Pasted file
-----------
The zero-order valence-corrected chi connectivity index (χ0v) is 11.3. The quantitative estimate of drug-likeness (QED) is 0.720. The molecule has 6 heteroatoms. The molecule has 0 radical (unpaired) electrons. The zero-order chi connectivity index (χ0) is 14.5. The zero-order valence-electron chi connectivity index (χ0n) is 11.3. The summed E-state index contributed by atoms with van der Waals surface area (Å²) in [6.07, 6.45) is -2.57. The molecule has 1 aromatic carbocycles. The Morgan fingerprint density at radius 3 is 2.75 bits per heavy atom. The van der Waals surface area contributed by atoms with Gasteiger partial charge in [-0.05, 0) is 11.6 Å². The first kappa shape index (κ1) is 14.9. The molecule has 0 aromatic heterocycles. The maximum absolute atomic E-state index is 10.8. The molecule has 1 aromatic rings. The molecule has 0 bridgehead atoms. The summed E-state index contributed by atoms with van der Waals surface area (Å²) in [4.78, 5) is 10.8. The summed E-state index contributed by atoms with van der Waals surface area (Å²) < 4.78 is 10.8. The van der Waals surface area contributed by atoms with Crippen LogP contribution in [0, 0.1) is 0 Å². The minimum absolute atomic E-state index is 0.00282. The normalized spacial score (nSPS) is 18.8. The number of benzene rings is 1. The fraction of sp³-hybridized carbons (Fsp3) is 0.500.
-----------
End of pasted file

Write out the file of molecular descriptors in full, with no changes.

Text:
The zero-order valence-corrected chi connectivity index (χ0v) is 11.3. The quantitative estimate of drug-likeness (QED) is 0.720. The molecule has 6 heteroatoms. The molecule has 0 radical (unpaired) electrons. The zero-order chi connectivity index (χ0) is 14.5. The zero-order valence-electron chi connectivity index (χ0n) is 11.3. The summed E-state index contributed by atoms with van der Waals surface area (Å²) in [6.07, 6.45) is -2.57. The molecule has 1 aromatic carbocycles. The Morgan fingerprint density at radius 3 is 2.75 bits per heavy atom. The van der Waals surface area contributed by atoms with Gasteiger partial charge in [-0.05, 0) is 11.6 Å². The first kappa shape index (κ1) is 14.9. The molecule has 0 aromatic heterocycles. The maximum absolute atomic E-state index is 10.8. The molecule has 1 aromatic rings. The molecule has 0 bridgehead atoms. The summed E-state index contributed by atoms with van der Waals surface area (Å²) in [4.78, 5) is 10.8. The summed E-state index contributed by atoms with van der Waals surface area (Å²) < 4.78 is 10.8. The van der Waals surface area contributed by atoms with Crippen LogP contribution in [0, 0.1) is 0 Å². The minimum absolute atomic E-state index is 0.00282. The normalized spacial score (nSPS) is 18.8. The number of benzene rings is 1. The fraction of sp³-hybridized carbons (Fsp3) is 0.500.